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The New Yorker on Will Wright (in 10,000 words or less)

Will Wright is the ultimate spokesperson for gaming. The same way Bill Gates made being a nerd not only acceptable, but desirable, Wright embodies everything that can be great about video games. Writers find in him a sort of mad scientist, with an impish grin and a clever streak running through him a mile long (he's done the calculations to determine how many stars have received radio broadcasts of The Dukes of Hazzard). He's the "god of God games," an innovator, a risk-taker, a rainmaker. He's a "genius," with the backstory and the charisma to make it palatable to the masses. And that's who his story is being told to.

Rarely do we see the sort of long thoughtful hagiography in the enthusiast press that we often find about Wright in the mainstream press. A recent New York Times Magazine piece revered him as "the most famous and most critically acclaimed designer in the young medium's history." This week's The New Yorker dedicates an incredible 10,000 words to the "game master," covering everything from the history of Electronic Arts to panspermia to his affinity for dueling robots (seriously) to the negative impressions of video games that Wright himself, as a personality, does so much to disassemble. How much can you really criticize a game whose primary influence is the convergence of Drake's equation and The Powers of Ten?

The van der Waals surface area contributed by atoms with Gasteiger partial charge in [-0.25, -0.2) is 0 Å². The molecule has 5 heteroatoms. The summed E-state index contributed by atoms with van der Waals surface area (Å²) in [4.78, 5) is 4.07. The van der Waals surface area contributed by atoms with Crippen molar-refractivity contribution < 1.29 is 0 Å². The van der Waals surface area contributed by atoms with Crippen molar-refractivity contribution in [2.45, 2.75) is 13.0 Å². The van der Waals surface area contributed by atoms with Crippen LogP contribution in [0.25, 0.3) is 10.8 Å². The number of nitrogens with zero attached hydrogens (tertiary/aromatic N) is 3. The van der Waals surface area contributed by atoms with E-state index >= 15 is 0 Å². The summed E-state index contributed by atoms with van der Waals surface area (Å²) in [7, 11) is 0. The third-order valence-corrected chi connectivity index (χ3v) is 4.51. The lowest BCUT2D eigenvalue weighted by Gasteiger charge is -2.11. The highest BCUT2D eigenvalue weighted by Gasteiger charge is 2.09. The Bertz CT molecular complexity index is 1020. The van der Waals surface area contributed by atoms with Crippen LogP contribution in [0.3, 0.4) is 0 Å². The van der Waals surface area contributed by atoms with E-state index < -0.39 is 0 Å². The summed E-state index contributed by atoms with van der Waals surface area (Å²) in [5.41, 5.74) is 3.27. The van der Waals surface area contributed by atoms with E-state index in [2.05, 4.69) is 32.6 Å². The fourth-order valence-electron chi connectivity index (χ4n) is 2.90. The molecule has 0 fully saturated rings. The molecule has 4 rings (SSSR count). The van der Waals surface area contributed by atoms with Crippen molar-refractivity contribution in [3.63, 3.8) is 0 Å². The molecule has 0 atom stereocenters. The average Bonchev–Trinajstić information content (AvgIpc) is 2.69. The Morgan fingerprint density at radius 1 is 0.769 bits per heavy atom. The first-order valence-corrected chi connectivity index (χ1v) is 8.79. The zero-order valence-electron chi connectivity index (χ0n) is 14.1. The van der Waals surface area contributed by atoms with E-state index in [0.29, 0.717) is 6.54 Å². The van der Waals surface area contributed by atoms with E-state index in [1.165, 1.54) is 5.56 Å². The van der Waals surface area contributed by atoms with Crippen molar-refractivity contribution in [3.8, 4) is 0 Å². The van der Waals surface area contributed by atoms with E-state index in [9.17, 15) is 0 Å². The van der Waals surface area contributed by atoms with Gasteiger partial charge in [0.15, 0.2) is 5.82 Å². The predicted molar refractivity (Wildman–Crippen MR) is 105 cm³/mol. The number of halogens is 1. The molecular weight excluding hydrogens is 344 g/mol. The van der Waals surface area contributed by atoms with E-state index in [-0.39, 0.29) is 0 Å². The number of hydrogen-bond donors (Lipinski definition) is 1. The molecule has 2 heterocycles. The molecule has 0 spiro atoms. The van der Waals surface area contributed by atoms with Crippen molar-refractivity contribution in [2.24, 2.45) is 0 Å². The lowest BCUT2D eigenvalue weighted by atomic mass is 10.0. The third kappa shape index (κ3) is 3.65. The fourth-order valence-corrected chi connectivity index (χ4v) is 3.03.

And that's why every time Wright is put on a pedestal -- as a creator, as an artist, and as a genius -- it advances the acceptance and appreciation of video games far more rapidly than the industry's ballooning profits ever have.

[Thanks, Andrew]

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